TAPESTRY By Barty Phillips; Phaidon Press/Chronicle Books 240 pp.,
THINK of tapestry, and it is inevitable, somehow: The
imagination immediately travels to the Cluny Museum in Paris and
into the circular gallery in which are displayed those six late
15th-century hangings known as "La Dame a la Licorne" ("The Lady
and the Unicorn").
Or, perhaps, you head for the Cloisters in New York, that
outpost of the Metropolitan Museum of Art, where the (different)
"Unicorn Tapestries" of virtually the same date can be found in
all their equally engaging Gothic splendor and detail.
Either way, the word "tapestry" seems to instantly summon up
a rich medievalism that falls between fact and fantasy, full of
color and incident, figures in courtly dress, dukes and duchesses,
ladies and unicorns, all pursuing a solemn "sport" (or ritual).
The settings or backgrounds are replete with flowers, rabbits,
birds, small dogs - an enchanting variety of wildlife, partly
stylized, partly observed with knowing humor.
A new volume, simply enough called "Tapestry," shows the Cluny
unicorn tapestries in its opening pages (though it never even
mentions the ones in New York), reinforcing, once more, their fame
and representing their consummate craftsmanship as a kind of
benchmark against which the book's following history of
tapestry-weaving can be measured.
Illustrations in the book range from Coptic tapestries of the
5th or 6th century AD to work by artist-weavers in the 1990s: It is
an unusually comprehensive survey of the subject.
Medieval tapestry has exerted its influence over subsequent
centuries. William Morris, as this book shows, in the late 19th
century enthusiastically espoused the medieval examples as direct
models for his revival of tapestry-weaving as a craft. He
reinvented their imagery in his own terms.
Today, we are still in love with Gothic tapestries, though we
choose not so much to imitate them as to reproduce them
mechanically for a mass market. Mention is made, in a later
chapter, of the machine-woven fabrics that have in recent years
helped to make the imagery of the Cluny tapestries crop up in small
shops everywhere. In this way they have become common currency,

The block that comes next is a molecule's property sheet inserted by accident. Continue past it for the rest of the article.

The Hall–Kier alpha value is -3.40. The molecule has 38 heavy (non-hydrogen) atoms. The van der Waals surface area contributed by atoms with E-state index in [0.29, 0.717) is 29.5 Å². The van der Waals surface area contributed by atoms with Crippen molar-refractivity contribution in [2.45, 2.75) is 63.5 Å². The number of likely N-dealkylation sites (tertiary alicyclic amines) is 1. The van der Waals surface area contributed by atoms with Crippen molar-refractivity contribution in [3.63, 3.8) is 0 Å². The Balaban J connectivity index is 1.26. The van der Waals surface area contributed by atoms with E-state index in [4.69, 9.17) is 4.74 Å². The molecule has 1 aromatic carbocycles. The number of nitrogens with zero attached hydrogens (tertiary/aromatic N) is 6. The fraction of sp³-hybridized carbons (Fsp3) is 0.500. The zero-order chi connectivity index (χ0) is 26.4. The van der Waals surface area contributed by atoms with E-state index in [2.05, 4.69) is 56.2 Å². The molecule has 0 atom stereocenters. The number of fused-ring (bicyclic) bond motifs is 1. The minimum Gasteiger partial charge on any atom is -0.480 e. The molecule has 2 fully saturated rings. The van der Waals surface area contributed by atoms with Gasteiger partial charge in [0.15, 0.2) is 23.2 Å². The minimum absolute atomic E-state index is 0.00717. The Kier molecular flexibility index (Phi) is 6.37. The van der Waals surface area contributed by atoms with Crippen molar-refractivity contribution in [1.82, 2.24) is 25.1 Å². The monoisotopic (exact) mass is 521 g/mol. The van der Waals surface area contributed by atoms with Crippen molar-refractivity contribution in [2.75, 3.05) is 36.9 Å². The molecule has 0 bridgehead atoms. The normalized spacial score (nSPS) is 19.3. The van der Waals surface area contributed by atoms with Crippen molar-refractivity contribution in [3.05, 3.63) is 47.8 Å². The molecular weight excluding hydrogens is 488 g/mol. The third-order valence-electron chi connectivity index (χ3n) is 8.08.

details from them used to cover endless cushions and sofas in
ordinary homes - making them almost as popular as Van Gogh or the
This popularity is extraordinary when one considers that
tapestry was in the past often considered a sign of high status and
immense wealth. The Burgundian dukes even offered tapestries to
their enemies as ransom to obtain their freedom after defeat in
"Tapestry" is a well illustrated book, and Barty Phillips's
text is always informative and generally clear. A real attempt is
made to inform the reader about different techniques, and there is
a helpful glossary of terms.
The reader is, however, left with the feeling that he has two
books in his hands rather than one. It is as if the illustrations
lead their own life, pretty much independently of the text.
The text is more or less chronological. The illustrations,
presumably to make the book look nice, sometimes leap around
without any regard for date or apparent connection with the nearby
Conversely, Phillips sometimes writes keenly about some specific
tapestry, giving you a sense of its great significance, and then
you hunt in vain for it among the plates. This happens, for
example, in the case of that doyen of 20th-century tapestry, the
French artist Jean Lurcat. Phillips writes: "Lurcat's own most
formidable work, in size and concept, is Le Chant du Monde, which
consists of 10 enormous panels woven with a complex imagery ...."
But the Lurcat work illustrated is quite different and not even
mentioned. Did the picture researcher, the designer, and the author
not talk to each other? …